💥 Introducing C3 NXT ENGINE SKINS!! 💥 Better late than never! We took our time to assess and test the engine covers available on the market, and if there was one we loved, we would have distributed it. Instead, we formulated a totally different approach and were able to design an awesome new system that we're confident you'll agree is the top choice for your snowbike build!
- Form-fitting press-molded EVA foam & leather shells connected by neoprene+vinyl panels
Fits like a "skin" to encase your engine PERFECTLY with NO GAP, meaning your engine heat is kept in the engine, not lost to the atmosphere or snow contact
Best overall heat-retention available - more info below
Weight: 1 lb - starts light, and…
- Does not create a "cavern" for snow to collect in - STAYS light!
- Considering product weight and snow accumulation weight, NXT Engine Skins can offer a 20+ pound weight savings compared to some competitors, which on a 300+ pound machine with 55 HP, represents the same power-to-weight benefit as adding 2-3 HP! - more info below
- Most compact overall envelope possible - zero impact to ergonomics, and a substantial reduction in snow drag compared to some competitors (snoerodynamic?)
- Perfect from December til June - unlike most other options, airflow through rads is unimpeded, so elevated overheating risk is essentially eliminated, without worrying about taking it off partway through the day or carrying extra panels or adding extra coolers
Installation: 5 MINUTES (two flaps, one zipper, one hook!)
- Easy to live with - simple oil changes, and easy to keep an eye things on-hill (sight glass access preserved)
- Looks are subjective, but wouldn't you say it's the sleekest, leanest, and most NON-pregnant aesthetic out there?
>> Highly recommended to be used with a skidplate - in fact, skidplate should be considered MANDATORY on 2014-22 Yamaha models and 2016-22 KTM/Husky/GASGAS models
>> Highly recommended to be used with C3 Thermostat - other brands' thermostats have bypass designs that are not optimized for snowbiking (in our opinion). This is especially influential with NXT Engine Skins since airflow through the rads is not physically blocked off. For best performance, use C3 thermostat.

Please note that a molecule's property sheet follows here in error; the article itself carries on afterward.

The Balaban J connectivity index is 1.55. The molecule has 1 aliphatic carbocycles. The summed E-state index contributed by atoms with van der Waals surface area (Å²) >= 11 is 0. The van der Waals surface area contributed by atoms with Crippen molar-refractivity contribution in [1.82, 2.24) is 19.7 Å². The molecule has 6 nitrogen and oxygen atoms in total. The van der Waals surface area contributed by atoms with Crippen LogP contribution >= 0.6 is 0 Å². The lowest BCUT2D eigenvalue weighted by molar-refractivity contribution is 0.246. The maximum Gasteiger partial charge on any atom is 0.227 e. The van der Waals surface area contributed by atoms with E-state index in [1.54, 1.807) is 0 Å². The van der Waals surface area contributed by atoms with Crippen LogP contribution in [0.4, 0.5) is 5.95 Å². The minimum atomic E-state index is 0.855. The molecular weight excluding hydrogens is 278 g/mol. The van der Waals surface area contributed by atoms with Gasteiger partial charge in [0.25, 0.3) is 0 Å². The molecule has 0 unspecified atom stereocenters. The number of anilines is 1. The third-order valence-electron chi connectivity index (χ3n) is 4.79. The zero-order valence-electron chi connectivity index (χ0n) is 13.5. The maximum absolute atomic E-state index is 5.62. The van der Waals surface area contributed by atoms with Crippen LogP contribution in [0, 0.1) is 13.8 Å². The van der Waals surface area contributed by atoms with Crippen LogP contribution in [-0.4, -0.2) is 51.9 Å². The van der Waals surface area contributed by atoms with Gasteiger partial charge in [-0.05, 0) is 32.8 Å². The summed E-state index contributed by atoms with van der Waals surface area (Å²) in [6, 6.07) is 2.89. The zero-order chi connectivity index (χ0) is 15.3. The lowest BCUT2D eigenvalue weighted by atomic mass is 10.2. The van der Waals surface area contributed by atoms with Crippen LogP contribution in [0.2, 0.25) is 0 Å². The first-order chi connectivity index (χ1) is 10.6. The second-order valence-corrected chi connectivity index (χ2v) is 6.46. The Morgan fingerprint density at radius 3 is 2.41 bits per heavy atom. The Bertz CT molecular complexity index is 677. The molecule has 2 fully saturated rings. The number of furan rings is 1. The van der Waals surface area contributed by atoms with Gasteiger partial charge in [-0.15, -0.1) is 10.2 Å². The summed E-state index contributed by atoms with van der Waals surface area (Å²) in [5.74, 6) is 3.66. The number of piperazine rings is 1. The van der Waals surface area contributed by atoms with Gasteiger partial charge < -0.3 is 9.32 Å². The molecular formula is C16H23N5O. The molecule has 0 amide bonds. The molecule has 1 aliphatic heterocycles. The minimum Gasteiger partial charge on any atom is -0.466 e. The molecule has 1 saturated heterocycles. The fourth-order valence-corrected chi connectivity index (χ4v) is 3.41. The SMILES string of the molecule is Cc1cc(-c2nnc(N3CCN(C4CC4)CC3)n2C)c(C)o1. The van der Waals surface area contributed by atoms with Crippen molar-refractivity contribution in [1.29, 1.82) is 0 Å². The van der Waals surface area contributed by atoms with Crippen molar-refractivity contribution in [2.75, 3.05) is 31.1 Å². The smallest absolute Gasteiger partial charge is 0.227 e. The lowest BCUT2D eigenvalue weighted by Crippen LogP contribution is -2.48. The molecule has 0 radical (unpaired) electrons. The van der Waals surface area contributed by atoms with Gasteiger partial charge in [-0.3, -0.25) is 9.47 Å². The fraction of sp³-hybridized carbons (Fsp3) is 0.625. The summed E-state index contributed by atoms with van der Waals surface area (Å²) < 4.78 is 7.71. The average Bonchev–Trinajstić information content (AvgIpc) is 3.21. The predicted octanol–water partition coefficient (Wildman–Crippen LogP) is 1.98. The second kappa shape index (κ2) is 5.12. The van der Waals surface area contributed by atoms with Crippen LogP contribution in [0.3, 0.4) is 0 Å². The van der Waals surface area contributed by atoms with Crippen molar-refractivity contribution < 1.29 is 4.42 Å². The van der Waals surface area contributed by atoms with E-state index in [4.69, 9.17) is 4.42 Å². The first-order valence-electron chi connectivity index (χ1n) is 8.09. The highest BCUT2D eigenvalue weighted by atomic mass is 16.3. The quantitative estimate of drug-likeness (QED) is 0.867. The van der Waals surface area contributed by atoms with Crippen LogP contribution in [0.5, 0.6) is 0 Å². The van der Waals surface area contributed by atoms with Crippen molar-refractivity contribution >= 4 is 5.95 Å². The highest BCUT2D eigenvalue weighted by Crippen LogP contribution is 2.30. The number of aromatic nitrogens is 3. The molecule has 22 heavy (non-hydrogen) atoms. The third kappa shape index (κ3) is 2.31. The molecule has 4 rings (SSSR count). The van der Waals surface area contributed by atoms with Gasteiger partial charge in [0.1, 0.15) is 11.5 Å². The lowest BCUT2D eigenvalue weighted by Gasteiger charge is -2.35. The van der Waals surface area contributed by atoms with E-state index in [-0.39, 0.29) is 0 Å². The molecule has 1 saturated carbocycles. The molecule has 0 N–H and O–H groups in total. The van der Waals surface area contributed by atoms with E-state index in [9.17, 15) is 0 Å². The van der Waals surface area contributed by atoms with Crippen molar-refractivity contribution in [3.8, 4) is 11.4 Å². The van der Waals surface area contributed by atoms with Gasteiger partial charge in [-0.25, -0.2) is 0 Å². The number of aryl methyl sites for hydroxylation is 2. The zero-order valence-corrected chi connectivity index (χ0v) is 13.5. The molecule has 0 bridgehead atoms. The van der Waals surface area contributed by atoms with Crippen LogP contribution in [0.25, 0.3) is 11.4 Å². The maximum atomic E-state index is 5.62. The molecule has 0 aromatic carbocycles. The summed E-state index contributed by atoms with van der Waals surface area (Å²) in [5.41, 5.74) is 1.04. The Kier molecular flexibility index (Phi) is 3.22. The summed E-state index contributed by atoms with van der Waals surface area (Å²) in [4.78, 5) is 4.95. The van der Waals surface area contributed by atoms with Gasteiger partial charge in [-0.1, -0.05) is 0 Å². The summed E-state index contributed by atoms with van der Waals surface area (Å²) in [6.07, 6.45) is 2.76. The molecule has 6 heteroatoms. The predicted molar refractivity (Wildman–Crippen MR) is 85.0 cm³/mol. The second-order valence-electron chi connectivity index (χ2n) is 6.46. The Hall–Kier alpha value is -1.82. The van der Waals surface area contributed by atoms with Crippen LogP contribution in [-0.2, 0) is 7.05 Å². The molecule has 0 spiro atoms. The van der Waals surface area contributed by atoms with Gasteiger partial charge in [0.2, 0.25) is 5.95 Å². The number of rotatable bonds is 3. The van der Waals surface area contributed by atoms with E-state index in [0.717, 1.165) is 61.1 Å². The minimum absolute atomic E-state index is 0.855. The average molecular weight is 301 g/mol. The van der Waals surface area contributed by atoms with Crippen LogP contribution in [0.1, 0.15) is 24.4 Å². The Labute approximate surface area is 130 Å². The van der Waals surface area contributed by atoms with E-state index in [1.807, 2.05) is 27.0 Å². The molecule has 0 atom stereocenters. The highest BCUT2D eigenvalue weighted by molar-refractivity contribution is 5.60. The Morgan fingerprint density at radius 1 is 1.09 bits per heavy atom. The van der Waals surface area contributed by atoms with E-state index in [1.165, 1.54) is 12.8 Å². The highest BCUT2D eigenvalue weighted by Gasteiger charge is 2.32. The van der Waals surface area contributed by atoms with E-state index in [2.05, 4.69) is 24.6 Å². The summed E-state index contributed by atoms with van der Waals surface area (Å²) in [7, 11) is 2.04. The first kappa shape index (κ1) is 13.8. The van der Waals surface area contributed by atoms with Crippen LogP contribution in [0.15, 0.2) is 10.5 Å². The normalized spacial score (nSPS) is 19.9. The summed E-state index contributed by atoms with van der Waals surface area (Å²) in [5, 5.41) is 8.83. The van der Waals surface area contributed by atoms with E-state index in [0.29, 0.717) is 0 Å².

With NXT Engine Skins, to keep your snowbike performing its best, our 3 main priorities were EFFECTIVE heat management, LIGHTWEIGHT, and SLEEK. The key to achieving all 3 of these is the close fit, which we're calling the "NO-GAP" principle.
EFFECTIVE - Not a perfect analogy but imagine it like a wetsuit. Focus on limiting the outside effects, so that you retain all the heat inside! Contrast that to a building with the windows open in a snowstorm. On some enclosures the "windows" are smaller than others, but you're still heating a larger area, constantly having to heat new air, and dealing with all the snow that comes in.
Melting snow is BY FAR the biggest impediment to maintaining engine temps. Did you know that it consumes TEN TIMES more heat to melt 1 pound of snow from -1°C to 1°C, than to heat 1 pound of steel from 1°C all the way to 80°C? (remember highschool chemistry, latent fusion and Q=mcΔT? 🤓) If you ever looked inside your old engine enclosure and saw snow, it's a sign that it's struggling to keep up.
FAQ: Why did we focus more on the lower cases than the cylinder head?
- Consider: is your MAIN goal to heat your COOLANT, or to heat the ENGINE itself? The transmission, crankcase, oil sump, etc are areas where your bike will really thank you when they are running optimally, in both performance and longevity. Heat that's getting pulled out of the cylinder (which is obviously a massive heat source) is not really being pulled out of the "engine", it's being pulled out of your "coolant/rads", which is no big deal (oversimplification but I think you get the point).
- You may notice a conundrum where the reading on a coolant temp gauge on an Engine Skins bike could show lower than you expect, particularly if the exposed part of the brass temp probe got snow on it. Again, what really matters is engine temp / oil temp. We actually do keep an eye on our oil temps, with the datalogger we developed for MOUNTAIN MAP ECU tuning - maybe we should develop an accessory so you can too, but you'll have to take our word for now haha.